35.99. This number was discussed frequently during a conversation between Tim Ferriss and Jim Loehr on the former’s eponymous podcast, The Tim Ferriss Show. Jim Loehr is a psychologist who works with some of the most high-performing individuals in the world. In the case of 35.99, this refers to 35.99 seconds. Loehr was discussing how he had encouraged one of his clients, Dan Jansen, a speed skater who had met a number of setbacks in his career, to break the 36-second barrier that had long stood in the way of skaters trying to break the 500-meter race record. Somehow, over a period of time with a lot of grit and determination, Jansen was able to overcome the mental woes of losing his sister at a young age and eventually go onto achieve his dream of winning an Olympic gold medal. He attributes a lot of his success in bouncing back to Loehr and the psychological strategies he employed. Loehr convinced Jansen to write out 35.99 on the top of his daily logbook for recording his skating times in training. Every day he would write it out, and sure enough, by repeating this practice every day and visualizing himself actually breaking the record and creating neural pathways that made him believe that he could, it actually became a reality!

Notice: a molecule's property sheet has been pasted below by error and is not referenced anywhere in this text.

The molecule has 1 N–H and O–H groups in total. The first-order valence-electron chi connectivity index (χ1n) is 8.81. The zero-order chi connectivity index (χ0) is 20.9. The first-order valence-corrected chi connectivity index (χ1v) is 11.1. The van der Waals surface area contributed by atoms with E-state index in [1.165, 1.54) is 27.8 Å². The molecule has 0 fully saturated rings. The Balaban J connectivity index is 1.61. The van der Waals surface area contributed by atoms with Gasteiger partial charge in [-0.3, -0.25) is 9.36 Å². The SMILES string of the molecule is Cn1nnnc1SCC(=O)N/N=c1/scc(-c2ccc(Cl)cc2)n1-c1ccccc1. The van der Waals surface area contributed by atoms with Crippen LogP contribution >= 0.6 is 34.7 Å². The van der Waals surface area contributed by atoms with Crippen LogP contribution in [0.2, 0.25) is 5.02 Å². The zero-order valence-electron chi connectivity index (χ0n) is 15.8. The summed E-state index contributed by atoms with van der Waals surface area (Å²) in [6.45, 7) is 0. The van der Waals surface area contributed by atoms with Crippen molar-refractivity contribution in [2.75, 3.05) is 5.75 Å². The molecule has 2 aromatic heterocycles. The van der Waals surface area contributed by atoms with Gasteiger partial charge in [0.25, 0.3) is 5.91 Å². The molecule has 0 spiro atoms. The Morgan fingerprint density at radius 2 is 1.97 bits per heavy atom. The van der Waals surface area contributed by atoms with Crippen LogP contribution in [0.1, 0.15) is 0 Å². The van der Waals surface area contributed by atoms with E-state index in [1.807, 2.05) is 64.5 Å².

While listening to the podcast and hearing 35.99, my mind immediately jumped back to when I used to practice medicine back home in Louisiana, a period of my life largely dominated by the passing of my father. My veterinary license number at that time was 3599. While it is not a number that I think of or write on a daily basis now, hearing it immediately triggered the memories and feelings I was going through at that time in my life. We often cling to numbers, be they prices of objects or services or results of blood tests. At the end of the day, these values only take on meaning through the standard meaning we give them. Each of us has our number and our own reason for striving to accomplish goals for ourselves or quality of life goals for our patients who others may think may be out of reach, even for geriatric patients whose “numbers don’t look good” or whose age is on the wrong side of 16. Though we can often be our own strongest doubters, there exists within us enough knowledge, effort, and psychological convincing that we can accomplish any of our goals.